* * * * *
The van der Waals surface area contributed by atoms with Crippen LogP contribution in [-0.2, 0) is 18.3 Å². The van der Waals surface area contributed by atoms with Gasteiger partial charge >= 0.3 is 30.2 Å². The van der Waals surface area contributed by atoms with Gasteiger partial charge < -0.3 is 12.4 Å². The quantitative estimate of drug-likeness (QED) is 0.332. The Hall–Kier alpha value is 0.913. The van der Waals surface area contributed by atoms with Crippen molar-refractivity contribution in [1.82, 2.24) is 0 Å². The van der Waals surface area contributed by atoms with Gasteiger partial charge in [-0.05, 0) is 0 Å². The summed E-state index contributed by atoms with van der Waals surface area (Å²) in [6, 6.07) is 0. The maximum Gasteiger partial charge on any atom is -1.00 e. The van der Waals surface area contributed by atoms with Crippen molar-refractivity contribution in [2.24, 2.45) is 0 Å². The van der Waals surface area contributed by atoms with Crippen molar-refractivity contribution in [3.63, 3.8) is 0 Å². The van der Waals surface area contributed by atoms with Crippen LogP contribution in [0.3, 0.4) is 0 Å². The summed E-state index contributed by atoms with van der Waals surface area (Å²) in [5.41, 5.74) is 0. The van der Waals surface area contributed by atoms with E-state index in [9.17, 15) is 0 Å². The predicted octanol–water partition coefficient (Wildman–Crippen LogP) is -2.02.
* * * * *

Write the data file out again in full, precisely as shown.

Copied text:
The van der Waals surface area contributed by atoms with Crippen LogP contribution in [-0.2, 0) is 18.3 Å². The van der Waals surface area contributed by atoms with Gasteiger partial charge >= 0.3 is 30.2 Å². The van der Waals surface area contributed by atoms with Gasteiger partial charge < -0.3 is 12.4 Å². The quantitative estimate of drug-likeness (QED) is 0.332. The Hall–Kier alpha value is 0.913. The van der Waals surface area contributed by atoms with Crippen molar-refractivity contribution in [1.82, 2.24) is 0 Å². The van der Waals surface area contributed by atoms with Gasteiger partial charge in [-0.05, 0) is 0 Å². The summed E-state index contributed by atoms with van der Waals surface area (Å²) in [6, 6.07) is 0. The maximum Gasteiger partial charge on any atom is -1.00 e. The van der Waals surface area contributed by atoms with Crippen molar-refractivity contribution in [2.24, 2.45) is 0 Å². The van der Waals surface area contributed by atoms with Crippen molar-refractivity contribution in [3.63, 3.8) is 0 Å². The van der Waals surface area contributed by atoms with Crippen LogP contribution in [0.3, 0.4) is 0 Å². The summed E-state index contributed by atoms with van der Waals surface area (Å²) in [5.41, 5.74) is 0. The van der Waals surface area contributed by atoms with E-state index in [9.17, 15) is 0 Å². The predicted octanol–water partition coefficient (Wildman–Crippen LogP) is -2.02.